« ZurückWeiter »
were all gone but two. In my own mind I preferred the first as a composition for the quantity and variety of the matter contained, and a kind of spirited ending of each paragraph. But I find that others here generally prefer the second. I am not suspected as the author escept by one or two friends; and have heard the latter spoken of in the highest terms as the keenest and severest piece that bas appeared here a long times Lord Mansfield I hear said of it, that it was very ABLE and very ARTFUL indeed; and would do mischief by giving here a bad impression of the measures of government, and in the colonies by encouraging them in their contumacy. It is reprinted in the Chronicle, where you will see it, but stripped of all the capitalling and italicking, that intimate the allusions and mark the enphasis of written discourses, to bring them as near as possible to those spoken: printing such a piece all in one even small character, seems to me like repeating one of Whitfield's sermons in the monotony of a school-boy. What made it the more noticed here was, that people in reading it, were, as the phrase is, taken in, till they had got half through it, and imagined it a real edict; to which mis take I suppose the king of Prussia's character must have contributed. I was down at Lord le Despencer's when the post brought that day's papers., Mr. Whitehead was there too (Paul Whitehead, the author of Manners) who runs early through all the papers, and tells the company what he finds remarkable. He had them in another room, and we were chatting in the breakfast parlor, when he came running into us, out of breath, with the paper in his hand. Here! said he, here's news for ye! Here's the king of Prussia claiming a right to this kingdom! All stared, and I as much as any body, and he went on to read it. When he had read two or three paragraphs, a gentleman present said, damn his impu dence! I dare say we shall hear by next post that he is upon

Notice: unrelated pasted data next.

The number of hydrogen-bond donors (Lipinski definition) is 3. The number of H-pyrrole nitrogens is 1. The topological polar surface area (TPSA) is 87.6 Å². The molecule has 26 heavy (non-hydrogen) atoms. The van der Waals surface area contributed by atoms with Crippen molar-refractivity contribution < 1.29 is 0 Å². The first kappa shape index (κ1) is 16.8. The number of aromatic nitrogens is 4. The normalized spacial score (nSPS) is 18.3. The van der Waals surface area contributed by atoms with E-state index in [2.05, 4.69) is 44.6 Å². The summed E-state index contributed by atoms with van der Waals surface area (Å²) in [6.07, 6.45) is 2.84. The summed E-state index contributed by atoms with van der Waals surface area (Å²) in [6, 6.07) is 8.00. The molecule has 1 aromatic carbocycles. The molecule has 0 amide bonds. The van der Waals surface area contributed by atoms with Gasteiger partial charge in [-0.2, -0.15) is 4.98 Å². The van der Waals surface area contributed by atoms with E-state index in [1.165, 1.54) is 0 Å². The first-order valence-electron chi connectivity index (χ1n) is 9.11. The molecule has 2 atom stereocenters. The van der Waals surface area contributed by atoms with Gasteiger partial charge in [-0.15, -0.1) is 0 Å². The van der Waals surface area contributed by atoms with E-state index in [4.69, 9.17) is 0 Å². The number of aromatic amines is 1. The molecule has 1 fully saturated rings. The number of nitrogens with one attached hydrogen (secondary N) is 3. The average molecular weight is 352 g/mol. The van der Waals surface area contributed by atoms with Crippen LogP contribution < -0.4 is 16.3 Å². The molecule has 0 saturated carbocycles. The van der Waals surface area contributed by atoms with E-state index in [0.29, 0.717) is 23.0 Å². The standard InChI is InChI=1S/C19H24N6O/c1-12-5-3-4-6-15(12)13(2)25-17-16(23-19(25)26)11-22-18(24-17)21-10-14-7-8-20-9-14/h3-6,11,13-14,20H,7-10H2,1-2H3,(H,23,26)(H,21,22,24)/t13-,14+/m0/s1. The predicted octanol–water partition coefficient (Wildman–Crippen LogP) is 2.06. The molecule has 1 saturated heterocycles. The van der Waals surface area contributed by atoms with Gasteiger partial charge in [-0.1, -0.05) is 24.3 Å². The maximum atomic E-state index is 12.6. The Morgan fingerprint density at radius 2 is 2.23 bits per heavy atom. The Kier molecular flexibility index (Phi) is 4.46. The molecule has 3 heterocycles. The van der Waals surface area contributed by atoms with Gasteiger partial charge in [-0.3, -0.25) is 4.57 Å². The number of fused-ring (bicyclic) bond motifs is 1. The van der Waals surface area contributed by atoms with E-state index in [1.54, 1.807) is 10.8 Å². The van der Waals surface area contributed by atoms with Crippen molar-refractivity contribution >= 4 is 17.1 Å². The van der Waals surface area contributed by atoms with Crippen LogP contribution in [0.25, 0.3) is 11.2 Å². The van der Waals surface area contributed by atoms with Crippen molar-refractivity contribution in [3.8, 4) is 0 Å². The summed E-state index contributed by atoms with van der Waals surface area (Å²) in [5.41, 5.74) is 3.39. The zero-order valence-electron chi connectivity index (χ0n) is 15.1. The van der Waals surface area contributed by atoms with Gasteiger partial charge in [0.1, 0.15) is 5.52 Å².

his march with 100,000 men to back this. : Whitehead, who is very shrewd, soon after began to smoke it, and looking in my face said, I'll be hanged if this is not some of your American jokes upon usi The reading went on and ended with abundance of laughing, and a general verdict that it was a fair bit. -: And the piece was cut out of the paper and preserved in my lord's collection. I don't wonder that Hutchinson should be dejected. It must be an uncomfortable thing to live among people who he is conscious universally detest him. Yet I fancy he will not have leave to come home, both because they know not well what to do with him, and because they do not very well like his conduct. I am ever your affectionate father,
To the Hon. Thomas CUSHING, Esq. Proposed accommodation with Great Britain-Petition for
removing the governors. SIR,
London, Nov. 1, 1773. I duly received your favor of 26th August, with the letter enclosed for Lord Dartmouth, which I immediately sent'to him.' 'As soon as he comes to town I'shall wait upon his lordship and discourse with him upon the subject of it; and I shall immediately write to you what I can collect from the conversation. ..In
my own opinion the letter of the two houses of the 29th June, proposing as a satisfactory measure the restoring things to the state in which they were at the conclusion of the late war, is a fair and generous offer on our part, and my discourse here is, that it is more than Britain has a right to expect from us; and that if she has any wisdom left she will embrace it, and agree with us immediately; for that the longer she delays the accommodation which finally shie must for her own sake